Heart disease is the major cause of death worldwide. It results from the lack of blood flow to the blood vessels surrounding the heart. The major cause of heart diseases are atherosclerosis and hypertension, both of which are greatly affected by diet. In atherosclerosis fatty material called plaque or atheroma is build up inside the arteries and as a result it narrows them.
Risk factors for coronary heart diseases
There are several risk factors which contribute to develop coronary heart diseases in later life. The primary prevention of coronary heart diseases involves the prevention and management of these risk factors in order to avoid heart problems. These risk factors are as follows
Cholesterol is the type of fats found in blood. An elevated cholesterol level in blood increases the risk for heart diseases. Cholesterol is transported in the blood through the proteins called lipoproteins. The main lipoproteins are Low density lipoprotein ( LDL) and high density lipoprotein (HDL).
HDL is responsible for carrying cholesterol away from blood to the liver
LDL is responsible for carrying cholesterol to the blood.
A blood cholesterol level below 200 mg/dl and LDL cholesterol up to 100mg/dl is considered desirable. HDL levels should be kept higher in order to prevent heart diseases. The normal reading of HDL is 60 mg/dl or higher. A HDL level less than 40 mg/dl is a risk factor for heart disease.
Hypertension is the major risk factor for heart diseases, stroke and heart failure. It contributes to disease development by causing injury to the blood vessels. Hypertension is defined as a blood pressure above 140/90 mmHg. Hypertension is frequently present with other risk factors including high cholesterol levels and obesity.
Nicotine found in cigarettes are responsible for initiation and progression of plaque formation in blood vessels and increases the risk of heart diseases. Clinical studies reveal that smoking is also responsible for the decrease in HDL cholesterol up to 6-8mg/dL.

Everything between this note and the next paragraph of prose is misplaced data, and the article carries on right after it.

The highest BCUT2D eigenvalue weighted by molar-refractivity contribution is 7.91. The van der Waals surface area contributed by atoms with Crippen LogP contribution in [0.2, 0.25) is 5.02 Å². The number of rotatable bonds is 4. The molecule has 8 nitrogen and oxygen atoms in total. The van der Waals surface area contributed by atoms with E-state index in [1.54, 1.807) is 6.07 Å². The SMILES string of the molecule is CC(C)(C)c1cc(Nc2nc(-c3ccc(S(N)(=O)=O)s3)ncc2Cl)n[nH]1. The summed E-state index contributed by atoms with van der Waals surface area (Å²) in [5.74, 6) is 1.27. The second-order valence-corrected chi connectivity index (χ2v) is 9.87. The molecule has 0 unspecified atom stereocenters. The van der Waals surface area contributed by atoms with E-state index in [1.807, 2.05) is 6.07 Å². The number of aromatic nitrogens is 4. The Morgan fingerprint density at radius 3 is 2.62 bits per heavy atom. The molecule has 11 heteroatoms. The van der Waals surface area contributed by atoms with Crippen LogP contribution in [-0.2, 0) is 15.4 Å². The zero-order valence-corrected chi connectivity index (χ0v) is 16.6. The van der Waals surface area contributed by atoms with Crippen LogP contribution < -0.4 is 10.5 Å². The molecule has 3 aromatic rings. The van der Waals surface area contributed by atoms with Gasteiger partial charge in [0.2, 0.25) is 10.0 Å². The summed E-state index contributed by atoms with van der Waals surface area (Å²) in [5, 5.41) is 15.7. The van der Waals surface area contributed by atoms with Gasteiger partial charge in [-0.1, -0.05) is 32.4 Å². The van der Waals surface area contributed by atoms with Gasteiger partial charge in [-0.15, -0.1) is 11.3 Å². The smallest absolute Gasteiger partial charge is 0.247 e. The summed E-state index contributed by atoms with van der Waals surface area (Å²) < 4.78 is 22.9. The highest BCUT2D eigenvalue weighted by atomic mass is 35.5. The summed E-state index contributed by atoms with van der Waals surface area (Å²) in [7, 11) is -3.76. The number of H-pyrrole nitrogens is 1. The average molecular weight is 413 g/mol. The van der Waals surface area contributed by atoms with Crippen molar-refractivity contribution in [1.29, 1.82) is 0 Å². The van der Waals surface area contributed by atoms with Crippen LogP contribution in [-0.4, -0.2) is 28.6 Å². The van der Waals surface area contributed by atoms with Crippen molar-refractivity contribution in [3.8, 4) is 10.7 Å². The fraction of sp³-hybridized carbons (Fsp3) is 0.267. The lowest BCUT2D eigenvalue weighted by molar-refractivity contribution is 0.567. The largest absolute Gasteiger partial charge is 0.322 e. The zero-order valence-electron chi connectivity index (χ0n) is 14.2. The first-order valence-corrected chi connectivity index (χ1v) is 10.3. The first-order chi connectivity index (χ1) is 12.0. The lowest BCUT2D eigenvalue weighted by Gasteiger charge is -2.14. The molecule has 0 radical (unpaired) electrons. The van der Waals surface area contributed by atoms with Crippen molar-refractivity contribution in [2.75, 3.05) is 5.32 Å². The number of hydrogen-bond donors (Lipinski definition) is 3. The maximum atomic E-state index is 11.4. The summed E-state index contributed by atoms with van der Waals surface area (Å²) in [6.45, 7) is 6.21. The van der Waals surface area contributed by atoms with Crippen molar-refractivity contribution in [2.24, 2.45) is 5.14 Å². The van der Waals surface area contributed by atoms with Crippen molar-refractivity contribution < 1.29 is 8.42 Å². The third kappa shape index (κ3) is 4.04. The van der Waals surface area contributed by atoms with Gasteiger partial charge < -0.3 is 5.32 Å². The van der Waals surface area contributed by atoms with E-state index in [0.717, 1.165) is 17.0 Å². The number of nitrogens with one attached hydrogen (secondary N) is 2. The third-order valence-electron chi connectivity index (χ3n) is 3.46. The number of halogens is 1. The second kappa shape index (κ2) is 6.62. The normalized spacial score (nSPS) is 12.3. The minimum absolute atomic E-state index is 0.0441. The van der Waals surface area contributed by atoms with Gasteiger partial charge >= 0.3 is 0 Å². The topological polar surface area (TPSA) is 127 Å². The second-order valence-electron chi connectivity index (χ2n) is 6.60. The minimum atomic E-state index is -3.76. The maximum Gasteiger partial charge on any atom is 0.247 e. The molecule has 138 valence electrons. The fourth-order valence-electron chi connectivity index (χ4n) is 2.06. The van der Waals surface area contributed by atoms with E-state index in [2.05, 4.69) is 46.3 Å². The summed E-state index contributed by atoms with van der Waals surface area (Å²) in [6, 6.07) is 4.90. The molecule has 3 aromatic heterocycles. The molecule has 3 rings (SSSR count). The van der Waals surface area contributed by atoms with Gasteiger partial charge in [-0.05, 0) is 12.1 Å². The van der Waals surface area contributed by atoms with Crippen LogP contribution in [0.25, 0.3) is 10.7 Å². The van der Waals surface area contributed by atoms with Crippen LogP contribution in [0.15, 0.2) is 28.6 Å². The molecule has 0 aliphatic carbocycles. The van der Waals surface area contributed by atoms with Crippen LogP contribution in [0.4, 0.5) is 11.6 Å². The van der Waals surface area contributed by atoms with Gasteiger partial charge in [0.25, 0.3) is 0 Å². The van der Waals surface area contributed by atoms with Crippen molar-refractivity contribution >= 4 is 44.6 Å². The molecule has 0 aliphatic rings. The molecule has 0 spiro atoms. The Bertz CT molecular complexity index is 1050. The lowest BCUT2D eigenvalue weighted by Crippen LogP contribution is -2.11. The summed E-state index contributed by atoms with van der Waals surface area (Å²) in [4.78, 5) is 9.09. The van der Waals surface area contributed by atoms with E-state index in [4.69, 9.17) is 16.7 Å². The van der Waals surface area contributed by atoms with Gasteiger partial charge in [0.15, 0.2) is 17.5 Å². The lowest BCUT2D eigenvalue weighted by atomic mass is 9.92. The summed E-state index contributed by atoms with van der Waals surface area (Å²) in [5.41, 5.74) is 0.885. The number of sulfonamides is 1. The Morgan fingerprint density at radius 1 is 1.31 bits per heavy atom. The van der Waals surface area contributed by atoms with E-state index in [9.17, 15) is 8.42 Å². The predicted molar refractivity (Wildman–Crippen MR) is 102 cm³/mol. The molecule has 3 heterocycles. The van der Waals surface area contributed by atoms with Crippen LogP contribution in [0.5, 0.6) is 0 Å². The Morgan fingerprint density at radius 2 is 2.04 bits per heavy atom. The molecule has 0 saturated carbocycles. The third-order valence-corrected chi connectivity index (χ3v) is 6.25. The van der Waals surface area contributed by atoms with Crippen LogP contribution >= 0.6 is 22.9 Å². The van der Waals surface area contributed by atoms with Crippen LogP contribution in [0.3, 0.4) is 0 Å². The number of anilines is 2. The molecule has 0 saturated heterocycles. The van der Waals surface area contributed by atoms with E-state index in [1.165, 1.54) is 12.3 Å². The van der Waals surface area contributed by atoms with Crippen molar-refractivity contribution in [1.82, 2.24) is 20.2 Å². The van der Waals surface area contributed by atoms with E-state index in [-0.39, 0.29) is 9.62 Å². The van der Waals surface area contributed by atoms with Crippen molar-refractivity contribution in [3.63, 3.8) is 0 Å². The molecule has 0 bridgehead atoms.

Diabetes like hypertension is a disease as well as a risk factor of heart diseases. 80% of patients suffering from diabetes are likely to develop atherosclerosis and heart diseases. Heart diseases in patients with diabetes is attributed to other risk factors such as hypertension, obesity and high cholesterol levels.
Other factors which also contributes in developing heart diseases include
- Dietary trends
- Menopausal status
- Lack of physical activity
- Family history of premature congestive heart failure
Diet in heart diseases
Clinical trial and experimental studies have shown that numerous dietary factors affects blood lipids levels, atherosclerosis and heart diseases . People who consume more saturated fatty acids are at higher risk of developing heart disease. A proper diet is essential for the prevention of heart diseases and treatment of risk factors responsible for heart disease.
Fats and lipids
Total fat intake is related to obesity which in turns may cause atherosclerosis in longer run. For patients with increased risk of heart diseases it is essential to limit dietary fat to less than 30 percent of total calories in which saturated fat should be less than 7 percent, trans fat less than 1 % and the rest should consist of unsaturated fats mainly polyunsaturated and monounsaturated fats. To achieve these recommendations it is essential to follow some tips:
- Avoid high fat content of mutton and beef. Use lean cut parts and remove extra fat.
- Always use skinless poultry
- High fat fish is rich in omega 3 and omega 6 and is good for heart.
- Consume low fat dairy products.
- Avoid margarine as it is rich in trans fatty acids.
Soluble fibre found in fruits. vegetables , legumes and isapghol tend to lower the blood cholesterol levels and LDL. Whole grain cereals and legumes are strongly related to decrease risk of heart diseases. The recommended allowance for fibre is 30 grams of which approximately 6-10 grams should be from soluble fibre. This level is easy to attain if one consume 5 or more servings of fruits and vegetables and 6-8 servings of whole grains.
Nuts are rich in unsaturated fatty acids and bio active compounds. Studies reveal that a small handful of nuts each day reduces the risk of developing heart diseases by lowering cholesterol and LDL levels in blood.
DASH diet composed of fruits and vegetables, low fat dairy, chicken ,fish and low in salt tend to lower blood pressure and thus prevent heart diseases.
Dietary guidelines to prevent heart disease
- Eat more fruits and vegetables.
- Replace refined grains and consume more whole grains.
- Limit saturated fats.
- Chose low fat protein.
- Reduce salt in your diet.
- Limit sugar intake.
- Reduce portion size.